New high-resolution images from NASA's Mars Global Surveyor spacecraft comparing the ice caps at the red planet's north and south poles show the difference between the two regions is the "cheese." The north polar cap has a relatively flat, pitted surface that resembles cottage cheese, while the south polar cap has larger pits, troughs and flat mesas that give it a Swiss cheese appearance.
"Looking like pieces of sliced and broken Swiss cheese, the upper layer of the Martian south polar residual cap has been eroded, leaving flat-topped mesas into which are set circular depressions," says Peter Thomas, a senior researcher with Cornell University's astronomy department and lead author of a paper published today (March 9) in the journal Nature. "Nothing like this has ever been seen anywhere on Mars except within the south polar cap, leading to some speculation that these landforms may have something to do with the carbon dioxide thought to be frozen in the south polar region," says Thomas.
In the Nature paper, Thomas and nine other members of the Mars Global Surveyor imaging team describe some of the newly discovered differences in polar terrain. "The unusual shapes of the landforms on the north and south polar caps suggest that these regions have had different climates and histories for thousands or perhaps even millions of years," says Thomas. "We are discovering them for the first time because Mars Global Surveyor is working to provide high-resolution views of the tremendously diverse terrain on Mars over all Martian seasons."
Andrew Ingersoll of the California Institute of Technology, Pasadena, Calif., another of the authors of the paper, notes, "These landforms may be telling us what the south polar cap is made of. The north residual cap -- the part that survives the summer -- is made of water ice. The south residual cap seems to be made of carbon dioxide or dry ice, but we don't know if this is a veneer a few meters thick or a solid block that extends down 2 or 3 kilometers (1.24 or 1.86 miles). These images may help us decide."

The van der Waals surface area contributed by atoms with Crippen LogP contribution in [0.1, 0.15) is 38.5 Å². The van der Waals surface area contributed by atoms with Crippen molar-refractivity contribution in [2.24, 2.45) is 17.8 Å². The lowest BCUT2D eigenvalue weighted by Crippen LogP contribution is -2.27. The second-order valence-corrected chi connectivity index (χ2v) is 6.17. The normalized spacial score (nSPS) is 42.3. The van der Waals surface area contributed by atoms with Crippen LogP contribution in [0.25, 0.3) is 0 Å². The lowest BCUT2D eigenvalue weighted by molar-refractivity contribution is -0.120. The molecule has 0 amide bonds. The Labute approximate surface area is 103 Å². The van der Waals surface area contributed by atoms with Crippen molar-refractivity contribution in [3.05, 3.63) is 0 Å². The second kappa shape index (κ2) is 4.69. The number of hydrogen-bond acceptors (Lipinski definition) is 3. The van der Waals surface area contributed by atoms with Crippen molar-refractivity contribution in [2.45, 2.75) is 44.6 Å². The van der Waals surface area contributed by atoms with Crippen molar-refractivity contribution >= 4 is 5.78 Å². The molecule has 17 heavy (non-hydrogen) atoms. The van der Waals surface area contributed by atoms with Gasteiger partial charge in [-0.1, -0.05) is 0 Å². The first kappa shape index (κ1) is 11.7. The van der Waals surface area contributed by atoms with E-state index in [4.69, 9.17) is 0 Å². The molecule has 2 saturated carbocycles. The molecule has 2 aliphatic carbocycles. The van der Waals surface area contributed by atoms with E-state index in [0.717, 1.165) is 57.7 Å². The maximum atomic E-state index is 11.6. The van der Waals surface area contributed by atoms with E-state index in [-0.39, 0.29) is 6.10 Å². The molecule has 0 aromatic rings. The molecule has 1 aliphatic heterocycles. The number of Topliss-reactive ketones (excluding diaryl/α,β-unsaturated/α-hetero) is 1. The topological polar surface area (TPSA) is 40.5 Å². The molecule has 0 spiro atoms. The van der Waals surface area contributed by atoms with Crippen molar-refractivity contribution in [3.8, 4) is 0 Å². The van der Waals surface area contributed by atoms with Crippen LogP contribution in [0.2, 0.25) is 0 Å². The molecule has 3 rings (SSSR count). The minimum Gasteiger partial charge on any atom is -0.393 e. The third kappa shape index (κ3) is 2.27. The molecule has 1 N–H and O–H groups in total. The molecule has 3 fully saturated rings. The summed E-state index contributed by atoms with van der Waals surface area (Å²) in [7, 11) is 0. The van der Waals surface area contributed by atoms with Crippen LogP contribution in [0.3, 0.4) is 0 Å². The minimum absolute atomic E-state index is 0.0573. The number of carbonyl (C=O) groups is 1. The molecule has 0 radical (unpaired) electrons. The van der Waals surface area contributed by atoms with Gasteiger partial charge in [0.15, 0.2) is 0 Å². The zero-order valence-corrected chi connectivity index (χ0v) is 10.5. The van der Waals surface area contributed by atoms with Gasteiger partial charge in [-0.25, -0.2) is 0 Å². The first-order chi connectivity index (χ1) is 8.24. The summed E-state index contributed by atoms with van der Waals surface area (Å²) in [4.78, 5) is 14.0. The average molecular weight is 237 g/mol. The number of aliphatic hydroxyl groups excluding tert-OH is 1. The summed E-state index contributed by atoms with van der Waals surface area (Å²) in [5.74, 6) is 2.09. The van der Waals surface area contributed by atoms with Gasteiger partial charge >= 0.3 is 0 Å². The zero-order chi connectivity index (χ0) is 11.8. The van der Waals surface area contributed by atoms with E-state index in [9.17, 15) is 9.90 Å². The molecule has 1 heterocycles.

The north polar cap is covered mainly by pits, cracks, small bumps and knobs that give it a cottage cheese look. The pits that have developed on the surface are spaced close together relative to the very different depressions in the south polar cap. These pits probably developed slowly over successive spring and summer seasons.
"The polar images demonstrate again that understanding Mars' complicated history requires studying many areas in detail, just as understanding the Earth does," Thomas says.
Explains Ingersoll, "If we discovered that both polar caps are mostly water, it would leave a mystery about why there is so little carbon dioxide on Mars. Earth has a lot of carbon dioxide, but creatures living in the ocean have turned it into limestone rocks. Without oceans or life, Mars should have a lot more carbon dioxide on its surface than we seem to be finding."
Other authors of the Nature paper, titled "North-south geological differences between the residual polar caps on Mars," are Joseph Veverka and Robert Sullivan of Cornell's astronomy department; Michael Malin and K.S. Edgett of Malin Space Science Systems; M.H. Carr and L.A. Soderblom of the U.S. Geological Survey; W.K. Hartmann of the Planetary Science Institute; and P.B. James of the University of Toledo, Ohio.
Mars Global Surveyor is managed by the Jet Propulsion Laboratory (JPL) for NASA's Office of Space Science. JPL's industrial partner is Lockheed Martin Astronautics, which developed and operates the spacecraft. JPL is a division of Caltech.